In the 6th century, at the time of the Greco-Gothic war, Amalfi constituted the extreme southern offshoot of the Byzantine Duchy of Naples, in the guise of a Castrum, a fortress village. The absence of a strong central power (the capital was the distant Byzantium) left ample room for the administrative and economic emancipation of Amalfi, which in 596 was already an episcopal seat.

Freedom was always won at great cost: in 836 Sicard, Lombard duke of Benevento, thanks to the treachery of some local families, conquered the city by sacking it and deporting most of the population to Salerno. As a result of internal divisions within the Lombard court, the Amalfitans three years later managed to reorganize and rebel, inflicting a crushing defeat on the Lombards, killing Duke Sicard and freeing the Amalfitan hostages still held captive in Salerno. On September 1, 839, the Independence of Amalfi was then declared, thus constituting itself as an autonomous and sovereign republic.

From that time and for the next three centuries, the Amalfi people were ruled by an authority that was almost always their direct expression with titles that changed over time: comites, prefects, judges or dukes; the rulers implemented a shrewd policy of alliances to safeguard the commercial interests and autonomy of the Republic. On some occasions, Amalfi also allied with the Saracens, but then did not hesitate to fight them, until their final expulsion from Amalfi’s territory in 915.

Its greatness dates back to the 10th and 11th centuries when Amalfi established itself in both the political and commercial spheres so much so that its ships began to ply the seas and go farther and farther in search of new markets. From its famous arsenals came gigantic 116-oared galleys, the largest of the time, and spices, perfumes, silks and precious carpets passed through its port.

It was the first independent Maritime Republic and extended its jurisdiction not only over the coastal territory from Cetara to Positano with the islands of Li Galli and Capri, but also over the interior, over the towns of Scala, Tramonti, Agerola, Lettere, Piemonte and Gragnano; it was able to mint currency and have its own constitution.

The whole territory was protected by a defense system set up unitarily: a castle was built at Tramonti for the protection of the Chiunzi pass road and four castles at Lettere, Gragnano, Pino and Pimonte for protection of the access road from Agevola; the defense of the city on the coast was particularly taken care of, according to a system considered impregnable for the time. The castle of Maiori and its walls represented the main defense against the Lombards from Salerno; the castles of Minori, Agerola, Ravello and Scala together with the Towers of Pontone ensured the security of Amalfi, which in turn was surrounded by walls.

In this context of efficiency and organization, the Amalfitans were the first to endow themselves with a maritime code, the Tabula Amalphitana, a set of laws, rules and customs of 66 chapters that regulated relations between the members of crews and all matters of maritime commerce; this code was universally respected throughout the Mediterranean basin.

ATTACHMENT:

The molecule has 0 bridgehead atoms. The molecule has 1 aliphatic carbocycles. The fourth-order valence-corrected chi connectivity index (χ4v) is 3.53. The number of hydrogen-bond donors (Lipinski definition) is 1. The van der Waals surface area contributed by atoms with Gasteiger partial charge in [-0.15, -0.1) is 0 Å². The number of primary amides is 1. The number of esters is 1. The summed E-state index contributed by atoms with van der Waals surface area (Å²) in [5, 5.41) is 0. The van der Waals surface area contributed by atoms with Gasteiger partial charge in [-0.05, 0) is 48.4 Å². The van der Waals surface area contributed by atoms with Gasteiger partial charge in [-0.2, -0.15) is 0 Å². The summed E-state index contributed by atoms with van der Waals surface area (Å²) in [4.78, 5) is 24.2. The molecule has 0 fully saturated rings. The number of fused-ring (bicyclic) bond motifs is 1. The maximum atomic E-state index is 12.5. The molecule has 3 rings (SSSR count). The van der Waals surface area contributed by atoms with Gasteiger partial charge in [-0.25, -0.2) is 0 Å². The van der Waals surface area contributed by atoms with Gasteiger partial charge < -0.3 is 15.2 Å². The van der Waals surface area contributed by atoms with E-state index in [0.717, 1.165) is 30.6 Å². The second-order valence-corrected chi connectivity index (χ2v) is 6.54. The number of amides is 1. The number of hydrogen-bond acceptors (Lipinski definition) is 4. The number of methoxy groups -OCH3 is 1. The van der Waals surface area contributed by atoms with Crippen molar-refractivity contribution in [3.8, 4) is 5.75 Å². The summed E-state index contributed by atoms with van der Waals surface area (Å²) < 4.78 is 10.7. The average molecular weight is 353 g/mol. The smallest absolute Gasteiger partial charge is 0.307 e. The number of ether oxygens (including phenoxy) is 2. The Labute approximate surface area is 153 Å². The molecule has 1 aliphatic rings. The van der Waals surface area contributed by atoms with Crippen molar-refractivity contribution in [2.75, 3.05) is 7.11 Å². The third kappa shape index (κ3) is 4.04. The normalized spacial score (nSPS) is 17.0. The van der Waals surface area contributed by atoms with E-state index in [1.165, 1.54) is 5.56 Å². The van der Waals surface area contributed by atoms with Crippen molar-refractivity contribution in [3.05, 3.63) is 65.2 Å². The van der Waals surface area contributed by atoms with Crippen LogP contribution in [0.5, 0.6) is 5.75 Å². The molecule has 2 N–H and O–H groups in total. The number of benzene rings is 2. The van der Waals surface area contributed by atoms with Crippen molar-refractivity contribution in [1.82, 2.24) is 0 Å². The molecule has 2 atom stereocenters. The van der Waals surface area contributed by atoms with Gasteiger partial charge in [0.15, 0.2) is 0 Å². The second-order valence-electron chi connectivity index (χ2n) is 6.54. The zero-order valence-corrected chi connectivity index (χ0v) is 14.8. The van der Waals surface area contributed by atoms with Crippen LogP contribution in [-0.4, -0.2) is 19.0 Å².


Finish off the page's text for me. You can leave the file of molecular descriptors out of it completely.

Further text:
Its autonomy and splendor lasted until 1135, when the city was sacked by the former allies of Pisa, the newly emerging maritime power, but previously it had also suffered a severe defeat by Robert Guiscard and then Roger the Norman; the tidal wave of 1343 and the terrible plague of 1348 hastened its decline.

Amalfi then lost its commercial importance, its independence and its status as a maritime republic. Amalfi and all the other towns on the Coast that had been splendid localities rich in history to be read in the sumptuous palaces adorned with frescoes, churches, marble, columns and fountains, were on their way to becoming modest towns that, deprived of the wealth that came from trade on the sea, reverted to the traditional economy that came from fishing, crafts and agriculture.

It was not until the end of the 19th century, with the rise of the tourism, that Amalfi was discovered as a place to stay and study by numerous foreign travelers: thus it was that the landscapes, monuments, and scenes of daily life became a source of inspiration for writers, painters and artists from all over Europe.

It is since the first decades of the 20th century, however, that the appeal exerted by the scenic beauty of the places and the suggestions deriving from their history-rich past have gradually attracted the attention of an increasing number of admirers, restoring Amalfi and its coast to a leading position in the international arena.

Where to sleep in Amalfi

B&B

O’Lattariello

Amalfi – Via Torre dello Ziro 17
9.5
Superb –
568 reviews
Hotel

Hotel Residence

Amalfi – Corso Delle Repubbliche
9.1
Superb –
272 reviews
Holiday Homes

Casa Ermelinda

Amalfi – Via Duca Mastalo ll
9.8
Superb –
34 reviews
B&B

Donna Giulia

Amalfi – Via Guiscardo 47
9.0
Superb –
379 reviews
Holiday Homes

Casa La Voce del Mare

Maiori – Lungomare G. Amendola 13
9.3
Superb –
9 reviews
Hotel

Hotel Marina Riviera

Amalfi – Pantaleone Comite 19
9.3
Superb –
510 reviews